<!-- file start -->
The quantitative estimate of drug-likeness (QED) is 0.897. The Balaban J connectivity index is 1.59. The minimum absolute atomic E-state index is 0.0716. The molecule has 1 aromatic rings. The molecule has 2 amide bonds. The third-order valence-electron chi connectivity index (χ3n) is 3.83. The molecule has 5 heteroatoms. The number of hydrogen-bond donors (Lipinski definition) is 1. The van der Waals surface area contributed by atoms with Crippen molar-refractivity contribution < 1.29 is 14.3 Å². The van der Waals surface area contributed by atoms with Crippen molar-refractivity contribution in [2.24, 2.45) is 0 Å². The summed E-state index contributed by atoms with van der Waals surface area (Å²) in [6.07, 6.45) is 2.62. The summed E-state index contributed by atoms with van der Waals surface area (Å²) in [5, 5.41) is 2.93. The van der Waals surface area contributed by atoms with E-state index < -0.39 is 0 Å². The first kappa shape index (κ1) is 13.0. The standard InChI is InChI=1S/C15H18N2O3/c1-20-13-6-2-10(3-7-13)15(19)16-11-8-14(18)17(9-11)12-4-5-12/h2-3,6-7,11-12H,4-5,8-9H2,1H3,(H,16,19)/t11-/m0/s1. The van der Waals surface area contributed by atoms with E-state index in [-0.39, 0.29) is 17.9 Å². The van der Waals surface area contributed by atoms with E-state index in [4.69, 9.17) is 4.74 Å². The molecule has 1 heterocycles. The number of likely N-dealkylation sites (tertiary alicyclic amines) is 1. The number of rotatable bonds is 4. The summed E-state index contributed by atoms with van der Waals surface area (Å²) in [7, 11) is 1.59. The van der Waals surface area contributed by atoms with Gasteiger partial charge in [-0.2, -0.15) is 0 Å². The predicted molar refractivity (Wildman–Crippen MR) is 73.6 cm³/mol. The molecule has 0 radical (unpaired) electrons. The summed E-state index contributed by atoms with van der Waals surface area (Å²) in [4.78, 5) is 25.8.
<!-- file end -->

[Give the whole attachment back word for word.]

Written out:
The quantitative estimate of drug-likeness (QED) is 0.897. The Balaban J connectivity index is 1.59. The minimum absolute atomic E-state index is 0.0716. The molecule has 1 aromatic rings. The molecule has 2 amide bonds. The third-order valence-electron chi connectivity index (χ3n) is 3.83. The molecule has 5 heteroatoms. The number of hydrogen-bond donors (Lipinski definition) is 1. The van der Waals surface area contributed by atoms with Crippen molar-refractivity contribution < 1.29 is 14.3 Å². The van der Waals surface area contributed by atoms with Crippen molar-refractivity contribution in [2.24, 2.45) is 0 Å². The summed E-state index contributed by atoms with van der Waals surface area (Å²) in [6.07, 6.45) is 2.62. The summed E-state index contributed by atoms with van der Waals surface area (Å²) in [5, 5.41) is 2.93. The van der Waals surface area contributed by atoms with E-state index < -0.39 is 0 Å². The first kappa shape index (κ1) is 13.0. The standard InChI is InChI=1S/C15H18N2O3/c1-20-13-6-2-10(3-7-13)15(19)16-11-8-14(18)17(9-11)12-4-5-12/h2-3,6-7,11-12H,4-5,8-9H2,1H3,(H,16,19)/t11-/m0/s1. The van der Waals surface area contributed by atoms with E-state index in [-0.39, 0.29) is 17.9 Å². The van der Waals surface area contributed by atoms with E-state index in [4.69, 9.17) is 4.74 Å². The molecule has 1 heterocycles. The number of likely N-dealkylation sites (tertiary alicyclic amines) is 1. The number of rotatable bonds is 4. The summed E-state index contributed by atoms with van der Waals surface area (Å²) in [7, 11) is 1.59. The van der Waals surface area contributed by atoms with Gasteiger partial charge in [-0.2, -0.15) is 0 Å². The predicted molar refractivity (Wildman–Crippen MR) is 73.6 cm³/mol. The molecule has 0 radical (unpaired) electrons. The summed E-state index contributed by atoms with van der Waals surface area (Å²) in [4.78, 5) is 25.8.